Theoretical exploration of a model’s behavior with respect to its parameters in particular those that are not constrained by validation is important but have been, until recently, limited by the lack of available computation resources and analysis tools to explore the vast parameter space. An agent-based model of moderate complexity will, when run across different parameters (i.e., the total number of configurations times the number of simulation runs) generates output data that could easily be on a scale of gigabytes and more. With high performance computing (HPC), it has become possible for agent-based modelers to explore their models’ (vast) parameter space, and while generating this simulated ‘big data’ is becoming (computationally) cheaper, analyzing agent-based model’s outputs over a (relatively) large parameter space remains a big challenge for researchers.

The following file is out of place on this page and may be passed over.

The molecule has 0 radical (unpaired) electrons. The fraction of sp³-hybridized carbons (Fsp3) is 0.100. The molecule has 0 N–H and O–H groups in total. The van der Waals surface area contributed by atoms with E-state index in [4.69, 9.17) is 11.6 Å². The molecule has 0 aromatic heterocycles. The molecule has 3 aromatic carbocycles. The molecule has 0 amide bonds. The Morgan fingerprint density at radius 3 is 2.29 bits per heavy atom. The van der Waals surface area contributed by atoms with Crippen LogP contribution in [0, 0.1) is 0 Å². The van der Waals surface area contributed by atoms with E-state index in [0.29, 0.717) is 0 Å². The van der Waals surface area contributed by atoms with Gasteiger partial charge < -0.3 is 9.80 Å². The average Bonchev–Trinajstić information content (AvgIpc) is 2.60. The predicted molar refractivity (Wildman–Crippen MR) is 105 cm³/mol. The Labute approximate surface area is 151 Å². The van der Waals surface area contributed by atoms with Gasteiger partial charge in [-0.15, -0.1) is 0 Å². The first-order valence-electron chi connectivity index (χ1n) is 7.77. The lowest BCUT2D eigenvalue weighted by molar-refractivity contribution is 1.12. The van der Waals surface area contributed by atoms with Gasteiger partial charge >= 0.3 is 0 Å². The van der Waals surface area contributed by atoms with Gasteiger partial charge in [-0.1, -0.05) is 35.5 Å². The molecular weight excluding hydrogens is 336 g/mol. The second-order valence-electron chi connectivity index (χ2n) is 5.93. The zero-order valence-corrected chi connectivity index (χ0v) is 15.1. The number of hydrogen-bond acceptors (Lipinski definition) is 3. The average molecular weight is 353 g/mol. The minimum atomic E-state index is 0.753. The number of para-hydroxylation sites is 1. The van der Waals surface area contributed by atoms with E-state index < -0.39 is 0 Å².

In this paper we present a selection of practical exploratory and data mining techniques that might be useful to understand outputs generated from agent-based models. We propose a simple schema and demonstrate its application on an evidence-driven agent-based model of inter-ethnic partnerships (dating and marriages), called ‘DITCH’. The model is available on OpenABM1 and reported by Meyer et al. (2014). In the analysis reported in this paper, we focus on the dynamics and interplay of the key model parameters and their effect on model output(s). We do not consider the model’s validation in terms of the case studies on which it is based.